What George Orwell can teach us about copywriting
George Orwell may be best known as a novelist, but he also wrote an essay called Politics and the English Language. Published in 1946, Orwell’s essay explores six simple concepts of writing that are strikingly relevant to modern copywriting.
Let’s take a look:
1) Never use a metaphor, simile or
other figure of speech that you are used to seeing in print.
Does it feel like you’re just churning out the same sort of content everyone else is writing? Look for clichés and tired turns of phrase in your copywriting and replace them with something more original.
2) Never use a long word where a short word will do.
Too many copywriters think they sound clever by using long words. They don’t.
3) If it is possible to cut a word out, do it.
First drafts always contain filler. If you don’t have someone copy editing your work (a practice we highly recommend), you will need to edit it yourself. Go through every sentence of your work and strip out unnecessary fluff.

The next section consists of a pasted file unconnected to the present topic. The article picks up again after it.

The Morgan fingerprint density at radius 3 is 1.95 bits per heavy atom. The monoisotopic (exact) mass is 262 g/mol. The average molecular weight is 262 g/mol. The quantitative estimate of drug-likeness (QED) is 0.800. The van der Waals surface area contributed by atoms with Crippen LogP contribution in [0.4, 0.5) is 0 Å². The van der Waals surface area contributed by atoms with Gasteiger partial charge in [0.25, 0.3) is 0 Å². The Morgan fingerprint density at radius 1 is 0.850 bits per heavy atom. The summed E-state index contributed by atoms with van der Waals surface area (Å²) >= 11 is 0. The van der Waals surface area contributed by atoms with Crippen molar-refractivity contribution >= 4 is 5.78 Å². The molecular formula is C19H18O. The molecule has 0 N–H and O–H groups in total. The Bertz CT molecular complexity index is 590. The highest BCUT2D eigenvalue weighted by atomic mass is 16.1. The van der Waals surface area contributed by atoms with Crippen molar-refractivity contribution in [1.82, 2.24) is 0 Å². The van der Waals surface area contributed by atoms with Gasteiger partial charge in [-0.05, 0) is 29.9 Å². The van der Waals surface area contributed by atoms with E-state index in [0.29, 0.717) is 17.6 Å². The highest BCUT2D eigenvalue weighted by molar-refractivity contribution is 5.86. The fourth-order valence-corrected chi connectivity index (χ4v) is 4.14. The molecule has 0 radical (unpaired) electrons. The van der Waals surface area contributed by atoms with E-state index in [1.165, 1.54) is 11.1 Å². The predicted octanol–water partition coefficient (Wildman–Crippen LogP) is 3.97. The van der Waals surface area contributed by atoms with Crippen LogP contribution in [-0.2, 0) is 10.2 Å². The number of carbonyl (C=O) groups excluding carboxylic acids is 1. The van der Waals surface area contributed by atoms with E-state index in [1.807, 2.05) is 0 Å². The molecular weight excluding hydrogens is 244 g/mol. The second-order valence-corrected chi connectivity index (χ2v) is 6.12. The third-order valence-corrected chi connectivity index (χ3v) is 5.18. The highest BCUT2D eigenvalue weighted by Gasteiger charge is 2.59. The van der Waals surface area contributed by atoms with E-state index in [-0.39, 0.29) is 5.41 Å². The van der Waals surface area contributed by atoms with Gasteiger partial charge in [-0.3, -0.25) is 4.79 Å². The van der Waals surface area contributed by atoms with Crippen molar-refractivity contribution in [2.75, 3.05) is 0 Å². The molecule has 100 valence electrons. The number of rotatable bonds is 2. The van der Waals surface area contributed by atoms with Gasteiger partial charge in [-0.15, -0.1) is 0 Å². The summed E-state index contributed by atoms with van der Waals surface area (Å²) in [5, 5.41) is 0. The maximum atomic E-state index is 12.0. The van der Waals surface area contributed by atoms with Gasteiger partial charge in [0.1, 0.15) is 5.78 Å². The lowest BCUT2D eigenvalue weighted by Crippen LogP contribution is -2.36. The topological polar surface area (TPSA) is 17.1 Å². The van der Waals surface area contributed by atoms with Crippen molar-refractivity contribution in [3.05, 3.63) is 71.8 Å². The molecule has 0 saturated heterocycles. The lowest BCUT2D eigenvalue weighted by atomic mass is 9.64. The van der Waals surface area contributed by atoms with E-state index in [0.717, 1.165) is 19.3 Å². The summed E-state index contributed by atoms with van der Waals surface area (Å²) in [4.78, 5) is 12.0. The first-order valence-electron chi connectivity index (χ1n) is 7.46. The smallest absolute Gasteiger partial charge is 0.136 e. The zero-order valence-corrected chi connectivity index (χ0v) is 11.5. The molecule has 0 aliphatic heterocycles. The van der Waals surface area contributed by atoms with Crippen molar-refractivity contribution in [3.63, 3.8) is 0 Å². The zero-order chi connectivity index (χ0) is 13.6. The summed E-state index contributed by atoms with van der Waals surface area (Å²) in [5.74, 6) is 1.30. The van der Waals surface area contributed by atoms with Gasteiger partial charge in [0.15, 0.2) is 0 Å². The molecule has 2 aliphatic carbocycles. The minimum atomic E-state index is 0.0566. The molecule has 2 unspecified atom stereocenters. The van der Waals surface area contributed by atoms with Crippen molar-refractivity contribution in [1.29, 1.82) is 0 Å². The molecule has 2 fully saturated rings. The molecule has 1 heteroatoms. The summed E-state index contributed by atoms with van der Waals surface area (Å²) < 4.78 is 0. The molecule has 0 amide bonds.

4) Never use the passive when you can use the active.
“The dog bit the man” is active.
“The man was bitten by the dog” is passive.
Not only is the active verb phrase more compelling
5) Never use a foreign phrase, a scientific word or a jargon word if you can think of an everyday English equivalent.
Nobody likes business-ese, so swap corporate waffle for plain English and watch your engagement metrics sky-rocket!
6) Break any of these rules rather than say something barbarous.
All rules are made to be broken! If you have a good reason to ignore any or all of the above, go for it.
Always remember that copywriting is an art as much as a science, so only follow rules that help, and don’t hinder, the creative process. Use whatever you feel helps you improve your copywriting, and discard anything likely to hold you back.